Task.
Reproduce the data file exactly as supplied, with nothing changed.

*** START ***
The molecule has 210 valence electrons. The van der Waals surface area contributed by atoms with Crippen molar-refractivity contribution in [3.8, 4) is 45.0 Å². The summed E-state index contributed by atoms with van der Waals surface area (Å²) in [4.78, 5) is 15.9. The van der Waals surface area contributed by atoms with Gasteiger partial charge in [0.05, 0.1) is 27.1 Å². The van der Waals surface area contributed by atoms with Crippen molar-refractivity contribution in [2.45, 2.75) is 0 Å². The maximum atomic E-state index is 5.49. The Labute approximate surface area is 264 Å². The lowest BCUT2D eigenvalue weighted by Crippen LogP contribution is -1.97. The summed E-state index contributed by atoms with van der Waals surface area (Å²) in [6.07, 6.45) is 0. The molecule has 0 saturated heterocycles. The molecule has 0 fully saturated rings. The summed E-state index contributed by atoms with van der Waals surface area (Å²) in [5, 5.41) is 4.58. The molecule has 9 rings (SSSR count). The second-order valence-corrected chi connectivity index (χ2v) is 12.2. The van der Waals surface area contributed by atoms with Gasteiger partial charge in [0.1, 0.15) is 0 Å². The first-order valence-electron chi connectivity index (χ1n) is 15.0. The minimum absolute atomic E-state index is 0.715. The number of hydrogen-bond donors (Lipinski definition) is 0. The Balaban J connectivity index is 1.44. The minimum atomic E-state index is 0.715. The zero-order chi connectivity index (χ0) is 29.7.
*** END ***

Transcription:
The molecule has 210 valence electrons. The van der Waals surface area contributed by atoms with Crippen molar-refractivity contribution in [3.8, 4) is 45.0 Å². The summed E-state index contributed by atoms with van der Waals surface area (Å²) in [4.78, 5) is 15.9. The van der Waals surface area contributed by atoms with Gasteiger partial charge in [0.05, 0.1) is 27.1 Å². The van der Waals surface area contributed by atoms with Crippen molar-refractivity contribution in [2.45, 2.75) is 0 Å². The maximum atomic E-state index is 5.49. The Labute approximate surface area is 264 Å². The lowest BCUT2D eigenvalue weighted by Crippen LogP contribution is -1.97. The summed E-state index contributed by atoms with van der Waals surface area (Å²) in [6.07, 6.45) is 0. The molecule has 0 saturated heterocycles. The molecule has 0 fully saturated rings. The summed E-state index contributed by atoms with van der Waals surface area (Å²) in [5, 5.41) is 4.58. The molecule has 9 rings (SSSR count). The second-order valence-corrected chi connectivity index (χ2v) is 12.2. The van der Waals surface area contributed by atoms with Gasteiger partial charge in [0.1, 0.15) is 0 Å². The first-order valence-electron chi connectivity index (χ1n) is 15.0. The minimum absolute atomic E-state index is 0.715. The number of hydrogen-bond donors (Lipinski definition) is 0. The Balaban J connectivity index is 1.44. The minimum atomic E-state index is 0.715. The zero-order chi connectivity index (χ0) is 29.7.